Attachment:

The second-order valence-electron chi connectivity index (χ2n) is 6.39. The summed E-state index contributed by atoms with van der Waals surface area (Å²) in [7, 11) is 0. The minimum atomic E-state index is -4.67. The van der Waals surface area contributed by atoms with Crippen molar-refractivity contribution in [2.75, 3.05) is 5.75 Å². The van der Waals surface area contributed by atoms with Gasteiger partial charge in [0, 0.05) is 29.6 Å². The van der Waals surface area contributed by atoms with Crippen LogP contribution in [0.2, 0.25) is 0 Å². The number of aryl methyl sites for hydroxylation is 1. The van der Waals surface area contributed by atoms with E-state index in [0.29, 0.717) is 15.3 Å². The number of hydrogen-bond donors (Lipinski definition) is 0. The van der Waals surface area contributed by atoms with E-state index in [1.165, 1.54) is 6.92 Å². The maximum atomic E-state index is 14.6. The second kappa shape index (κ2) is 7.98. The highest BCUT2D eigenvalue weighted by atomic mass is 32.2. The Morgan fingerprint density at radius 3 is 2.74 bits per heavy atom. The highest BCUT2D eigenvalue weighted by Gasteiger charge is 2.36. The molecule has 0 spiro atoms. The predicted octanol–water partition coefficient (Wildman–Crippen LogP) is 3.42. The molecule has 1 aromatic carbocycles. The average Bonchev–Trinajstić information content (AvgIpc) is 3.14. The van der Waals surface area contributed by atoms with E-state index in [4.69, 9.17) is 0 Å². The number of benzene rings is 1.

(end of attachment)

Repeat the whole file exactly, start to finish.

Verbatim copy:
The second-order valence-electron chi connectivity index (χ2n) is 6.39. The summed E-state index contributed by atoms with van der Waals surface area (Å²) in [7, 11) is 0. The minimum atomic E-state index is -4.67. The van der Waals surface area contributed by atoms with Crippen molar-refractivity contribution in [2.75, 3.05) is 5.75 Å². The van der Waals surface area contributed by atoms with Gasteiger partial charge in [0, 0.05) is 29.6 Å². The van der Waals surface area contributed by atoms with Crippen LogP contribution in [0.2, 0.25) is 0 Å². The number of aryl methyl sites for hydroxylation is 1. The van der Waals surface area contributed by atoms with E-state index in [0.29, 0.717) is 15.3 Å². The number of hydrogen-bond donors (Lipinski definition) is 0. The van der Waals surface area contributed by atoms with E-state index in [1.165, 1.54) is 6.92 Å². The maximum atomic E-state index is 14.6. The second kappa shape index (κ2) is 7.98. The highest BCUT2D eigenvalue weighted by atomic mass is 32.2. The Morgan fingerprint density at radius 3 is 2.74 bits per heavy atom. The highest BCUT2D eigenvalue weighted by Gasteiger charge is 2.36. The molecule has 0 spiro atoms. The predicted octanol–water partition coefficient (Wildman–Crippen LogP) is 3.42. The molecule has 1 aromatic carbocycles. The average Bonchev–Trinajstić information content (AvgIpc) is 3.14. The van der Waals surface area contributed by atoms with E-state index in [4.69, 9.17) is 0 Å². The number of benzene rings is 1.